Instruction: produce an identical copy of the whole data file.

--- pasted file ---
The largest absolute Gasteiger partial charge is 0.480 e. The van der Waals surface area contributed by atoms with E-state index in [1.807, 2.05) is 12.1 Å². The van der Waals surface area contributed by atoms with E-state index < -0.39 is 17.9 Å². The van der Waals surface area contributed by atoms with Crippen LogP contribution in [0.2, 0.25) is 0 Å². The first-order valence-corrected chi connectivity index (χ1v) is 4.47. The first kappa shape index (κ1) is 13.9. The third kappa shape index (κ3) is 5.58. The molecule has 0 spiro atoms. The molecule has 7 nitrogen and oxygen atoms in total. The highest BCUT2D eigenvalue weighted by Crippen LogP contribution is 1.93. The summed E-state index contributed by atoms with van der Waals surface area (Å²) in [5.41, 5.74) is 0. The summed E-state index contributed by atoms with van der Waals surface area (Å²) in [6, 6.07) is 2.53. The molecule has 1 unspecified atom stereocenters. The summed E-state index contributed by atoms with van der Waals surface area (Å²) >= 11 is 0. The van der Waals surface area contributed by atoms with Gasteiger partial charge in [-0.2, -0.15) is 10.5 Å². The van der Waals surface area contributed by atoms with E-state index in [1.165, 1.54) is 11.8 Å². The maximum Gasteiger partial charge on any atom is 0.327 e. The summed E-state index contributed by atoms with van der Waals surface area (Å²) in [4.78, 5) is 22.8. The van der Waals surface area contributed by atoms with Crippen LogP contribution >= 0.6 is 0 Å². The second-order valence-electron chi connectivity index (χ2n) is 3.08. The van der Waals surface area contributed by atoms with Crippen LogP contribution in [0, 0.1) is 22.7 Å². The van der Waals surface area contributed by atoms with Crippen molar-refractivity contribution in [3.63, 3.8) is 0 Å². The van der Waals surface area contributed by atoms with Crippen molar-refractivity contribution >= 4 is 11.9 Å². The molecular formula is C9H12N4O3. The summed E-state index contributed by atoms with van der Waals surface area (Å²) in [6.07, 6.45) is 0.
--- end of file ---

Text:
The largest absolute Gasteiger partial charge is 0.480 e. The van der Waals surface area contributed by atoms with E-state index in [1.807, 2.05) is 12.1 Å². The van der Waals surface area contributed by atoms with E-state index < -0.39 is 17.9 Å². The van der Waals surface area contributed by atoms with Crippen LogP contribution in [0.2, 0.25) is 0 Å². The first-order valence-corrected chi connectivity index (χ1v) is 4.47. The first kappa shape index (κ1) is 13.9. The third kappa shape index (κ3) is 5.58. The molecule has 0 spiro atoms. The molecule has 7 nitrogen and oxygen atoms in total. The highest BCUT2D eigenvalue weighted by Crippen LogP contribution is 1.93. The summed E-state index contributed by atoms with van der Waals surface area (Å²) in [5.41, 5.74) is 0. The summed E-state index contributed by atoms with van der Waals surface area (Å²) in [6, 6.07) is 2.53. The molecule has 1 unspecified atom stereocenters. The summed E-state index contributed by atoms with van der Waals surface area (Å²) >= 11 is 0. The van der Waals surface area contributed by atoms with Gasteiger partial charge in [-0.2, -0.15) is 10.5 Å². The van der Waals surface area contributed by atoms with E-state index in [1.165, 1.54) is 11.8 Å². The maximum Gasteiger partial charge on any atom is 0.327 e. The summed E-state index contributed by atoms with van der Waals surface area (Å²) in [4.78, 5) is 22.8. The van der Waals surface area contributed by atoms with Crippen LogP contribution >= 0.6 is 0 Å². The second-order valence-electron chi connectivity index (χ2n) is 3.08. The van der Waals surface area contributed by atoms with Crippen LogP contribution in [0, 0.1) is 22.7 Å². The van der Waals surface area contributed by atoms with Crippen molar-refractivity contribution in [3.63, 3.8) is 0 Å². The van der Waals surface area contributed by atoms with Crippen molar-refractivity contribution >= 4 is 11.9 Å². The molecular formula is C9H12N4O3. The summed E-state index contributed by atoms with van der Waals surface area (Å²) in [6.07, 6.45) is 0.